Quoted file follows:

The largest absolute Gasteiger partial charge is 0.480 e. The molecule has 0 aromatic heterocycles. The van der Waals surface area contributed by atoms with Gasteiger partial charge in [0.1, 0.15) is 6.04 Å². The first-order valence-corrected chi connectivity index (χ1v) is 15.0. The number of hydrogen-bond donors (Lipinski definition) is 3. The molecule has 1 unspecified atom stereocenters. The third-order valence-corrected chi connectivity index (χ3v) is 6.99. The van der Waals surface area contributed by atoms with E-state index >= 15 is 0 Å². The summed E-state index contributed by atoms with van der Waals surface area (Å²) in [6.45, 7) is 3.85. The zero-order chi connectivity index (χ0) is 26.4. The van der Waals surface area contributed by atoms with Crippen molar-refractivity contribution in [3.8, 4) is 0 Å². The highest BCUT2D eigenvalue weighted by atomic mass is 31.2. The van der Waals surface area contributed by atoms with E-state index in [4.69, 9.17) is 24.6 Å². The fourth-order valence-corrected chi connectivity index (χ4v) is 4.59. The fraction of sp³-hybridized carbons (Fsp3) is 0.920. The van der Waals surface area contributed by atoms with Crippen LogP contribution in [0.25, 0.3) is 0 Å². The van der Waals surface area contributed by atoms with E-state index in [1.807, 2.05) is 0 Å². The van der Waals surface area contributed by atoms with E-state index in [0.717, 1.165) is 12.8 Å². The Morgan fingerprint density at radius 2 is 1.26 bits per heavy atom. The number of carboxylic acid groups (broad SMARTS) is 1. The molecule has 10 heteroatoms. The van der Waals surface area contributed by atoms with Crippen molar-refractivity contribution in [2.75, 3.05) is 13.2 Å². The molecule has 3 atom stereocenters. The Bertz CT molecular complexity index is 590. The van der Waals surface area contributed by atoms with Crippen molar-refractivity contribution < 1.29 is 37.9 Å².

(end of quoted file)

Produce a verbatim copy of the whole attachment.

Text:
The largest absolute Gasteiger partial charge is 0.480 e. The molecule has 0 aromatic heterocycles. The van der Waals surface area contributed by atoms with Gasteiger partial charge in [0.1, 0.15) is 6.04 Å². The first-order valence-corrected chi connectivity index (χ1v) is 15.0. The number of hydrogen-bond donors (Lipinski definition) is 3. The molecule has 1 unspecified atom stereocenters. The third-order valence-corrected chi connectivity index (χ3v) is 6.99. The van der Waals surface area contributed by atoms with E-state index >= 15 is 0 Å². The summed E-state index contributed by atoms with van der Waals surface area (Å²) in [6.45, 7) is 3.85. The zero-order chi connectivity index (χ0) is 26.4. The van der Waals surface area contributed by atoms with Crippen molar-refractivity contribution in [3.8, 4) is 0 Å². The highest BCUT2D eigenvalue weighted by atomic mass is 31.2. The van der Waals surface area contributed by atoms with E-state index in [4.69, 9.17) is 24.6 Å². The fourth-order valence-corrected chi connectivity index (χ4v) is 4.59. The fraction of sp³-hybridized carbons (Fsp3) is 0.920. The van der Waals surface area contributed by atoms with Crippen LogP contribution in [0.25, 0.3) is 0 Å². The van der Waals surface area contributed by atoms with E-state index in [1.807, 2.05) is 0 Å². The van der Waals surface area contributed by atoms with E-state index in [0.717, 1.165) is 12.8 Å². The Morgan fingerprint density at radius 2 is 1.26 bits per heavy atom. The number of carboxylic acid groups (broad SMARTS) is 1. The molecule has 10 heteroatoms. The van der Waals surface area contributed by atoms with Crippen molar-refractivity contribution in [2.75, 3.05) is 13.2 Å². The molecule has 3 atom stereocenters. The Bertz CT molecular complexity index is 590. The van der Waals surface area contributed by atoms with Crippen molar-refractivity contribution < 1.29 is 37.9 Å².